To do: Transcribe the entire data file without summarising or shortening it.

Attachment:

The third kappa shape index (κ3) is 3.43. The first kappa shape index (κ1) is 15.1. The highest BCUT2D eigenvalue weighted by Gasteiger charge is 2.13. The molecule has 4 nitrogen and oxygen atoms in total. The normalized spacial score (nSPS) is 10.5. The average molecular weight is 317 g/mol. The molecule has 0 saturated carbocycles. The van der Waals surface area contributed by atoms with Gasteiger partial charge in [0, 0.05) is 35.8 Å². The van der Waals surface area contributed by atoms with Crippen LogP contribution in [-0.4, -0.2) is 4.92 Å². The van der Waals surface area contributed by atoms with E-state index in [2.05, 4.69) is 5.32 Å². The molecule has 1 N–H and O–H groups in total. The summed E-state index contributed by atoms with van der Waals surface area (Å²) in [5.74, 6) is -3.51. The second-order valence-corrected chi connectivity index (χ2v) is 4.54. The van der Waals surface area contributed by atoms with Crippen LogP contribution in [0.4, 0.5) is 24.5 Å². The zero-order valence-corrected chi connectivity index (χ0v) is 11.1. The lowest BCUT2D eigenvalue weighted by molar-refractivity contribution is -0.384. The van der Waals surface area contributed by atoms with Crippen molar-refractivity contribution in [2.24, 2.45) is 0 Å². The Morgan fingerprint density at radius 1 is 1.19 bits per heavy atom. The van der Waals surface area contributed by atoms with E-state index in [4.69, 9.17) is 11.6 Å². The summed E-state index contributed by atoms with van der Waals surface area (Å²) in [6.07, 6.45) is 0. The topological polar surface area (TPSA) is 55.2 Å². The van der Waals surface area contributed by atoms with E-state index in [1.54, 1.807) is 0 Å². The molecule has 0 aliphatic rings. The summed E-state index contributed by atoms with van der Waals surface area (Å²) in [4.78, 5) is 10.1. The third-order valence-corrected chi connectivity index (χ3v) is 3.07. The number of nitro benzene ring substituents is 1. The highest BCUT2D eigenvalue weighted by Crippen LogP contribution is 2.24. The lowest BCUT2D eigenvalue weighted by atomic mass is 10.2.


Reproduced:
The third kappa shape index (κ3) is 3.43. The first kappa shape index (κ1) is 15.1. The highest BCUT2D eigenvalue weighted by Gasteiger charge is 2.13. The molecule has 4 nitrogen and oxygen atoms in total. The normalized spacial score (nSPS) is 10.5. The average molecular weight is 317 g/mol. The molecule has 0 saturated carbocycles. The van der Waals surface area contributed by atoms with Gasteiger partial charge in [0, 0.05) is 35.8 Å². The van der Waals surface area contributed by atoms with Crippen LogP contribution in [-0.4, -0.2) is 4.92 Å². The van der Waals surface area contributed by atoms with E-state index in [2.05, 4.69) is 5.32 Å². The molecule has 1 N–H and O–H groups in total. The summed E-state index contributed by atoms with van der Waals surface area (Å²) in [5.74, 6) is -3.51. The second-order valence-corrected chi connectivity index (χ2v) is 4.54. The van der Waals surface area contributed by atoms with Crippen LogP contribution in [0.4, 0.5) is 24.5 Å². The zero-order valence-corrected chi connectivity index (χ0v) is 11.1. The lowest BCUT2D eigenvalue weighted by molar-refractivity contribution is -0.384. The van der Waals surface area contributed by atoms with Crippen molar-refractivity contribution in [2.24, 2.45) is 0 Å². The Morgan fingerprint density at radius 1 is 1.19 bits per heavy atom. The van der Waals surface area contributed by atoms with E-state index in [4.69, 9.17) is 11.6 Å². The summed E-state index contributed by atoms with van der Waals surface area (Å²) in [6.07, 6.45) is 0. The topological polar surface area (TPSA) is 55.2 Å². The van der Waals surface area contributed by atoms with E-state index in [1.54, 1.807) is 0 Å². The molecule has 0 aliphatic rings. The summed E-state index contributed by atoms with van der Waals surface area (Å²) in [4.78, 5) is 10.1. The third-order valence-corrected chi connectivity index (χ3v) is 3.07. The number of nitro benzene ring substituents is 1. The highest BCUT2D eigenvalue weighted by Crippen LogP contribution is 2.24. The lowest BCUT2D eigenvalue weighted by atomic mass is 10.2.